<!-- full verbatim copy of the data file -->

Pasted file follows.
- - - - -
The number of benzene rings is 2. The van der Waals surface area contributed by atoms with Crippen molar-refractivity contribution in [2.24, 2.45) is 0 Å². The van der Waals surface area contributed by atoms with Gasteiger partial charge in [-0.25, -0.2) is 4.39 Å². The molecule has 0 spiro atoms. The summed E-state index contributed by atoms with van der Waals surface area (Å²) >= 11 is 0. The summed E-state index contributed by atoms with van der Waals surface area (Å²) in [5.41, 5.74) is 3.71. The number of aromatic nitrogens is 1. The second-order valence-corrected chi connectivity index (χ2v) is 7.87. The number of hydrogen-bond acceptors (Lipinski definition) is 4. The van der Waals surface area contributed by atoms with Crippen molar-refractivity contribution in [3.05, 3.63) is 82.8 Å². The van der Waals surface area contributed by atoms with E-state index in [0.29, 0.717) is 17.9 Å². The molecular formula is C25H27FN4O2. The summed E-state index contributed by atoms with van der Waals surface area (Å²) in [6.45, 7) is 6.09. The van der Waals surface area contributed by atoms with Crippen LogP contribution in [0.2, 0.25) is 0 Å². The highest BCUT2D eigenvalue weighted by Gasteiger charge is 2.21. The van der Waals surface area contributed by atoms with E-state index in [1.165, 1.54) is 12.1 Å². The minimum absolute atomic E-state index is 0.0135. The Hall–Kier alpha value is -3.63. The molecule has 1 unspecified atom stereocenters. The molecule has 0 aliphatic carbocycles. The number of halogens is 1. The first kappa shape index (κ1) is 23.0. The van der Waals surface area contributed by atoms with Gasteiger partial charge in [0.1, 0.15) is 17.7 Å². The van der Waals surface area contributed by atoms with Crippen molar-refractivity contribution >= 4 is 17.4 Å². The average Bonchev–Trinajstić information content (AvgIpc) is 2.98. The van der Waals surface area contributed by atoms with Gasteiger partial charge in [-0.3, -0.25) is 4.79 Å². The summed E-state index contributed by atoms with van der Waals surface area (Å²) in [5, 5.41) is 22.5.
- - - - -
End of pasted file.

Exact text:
The number of benzene rings is 2. The van der Waals surface area contributed by atoms with Crippen molar-refractivity contribution in [2.24, 2.45) is 0 Å². The van der Waals surface area contributed by atoms with Gasteiger partial charge in [-0.25, -0.2) is 4.39 Å². The molecule has 0 spiro atoms. The summed E-state index contributed by atoms with van der Waals surface area (Å²) >= 11 is 0. The summed E-state index contributed by atoms with van der Waals surface area (Å²) in [5.41, 5.74) is 3.71. The number of aromatic nitrogens is 1. The second-order valence-corrected chi connectivity index (χ2v) is 7.87. The number of hydrogen-bond acceptors (Lipinski definition) is 4. The van der Waals surface area contributed by atoms with Crippen molar-refractivity contribution in [3.05, 3.63) is 82.8 Å². The van der Waals surface area contributed by atoms with E-state index in [0.29, 0.717) is 17.9 Å². The molecular formula is C25H27FN4O2. The summed E-state index contributed by atoms with van der Waals surface area (Å²) in [6.45, 7) is 6.09. The van der Waals surface area contributed by atoms with Crippen LogP contribution in [0.2, 0.25) is 0 Å². The highest BCUT2D eigenvalue weighted by Gasteiger charge is 2.21. The van der Waals surface area contributed by atoms with E-state index in [1.165, 1.54) is 12.1 Å². The minimum absolute atomic E-state index is 0.0135. The Hall–Kier alpha value is -3.63. The molecule has 1 unspecified atom stereocenters. The molecule has 0 aliphatic carbocycles. The number of halogens is 1. The first kappa shape index (κ1) is 23.0. The van der Waals surface area contributed by atoms with Gasteiger partial charge in [0.1, 0.15) is 17.7 Å². The van der Waals surface area contributed by atoms with Crippen molar-refractivity contribution >= 4 is 17.4 Å². The average Bonchev–Trinajstić information content (AvgIpc) is 2.98. The van der Waals surface area contributed by atoms with Gasteiger partial charge in [-0.3, -0.25) is 4.79 Å². The summed E-state index contributed by atoms with van der Waals surface area (Å²) in [5, 5.41) is 22.5.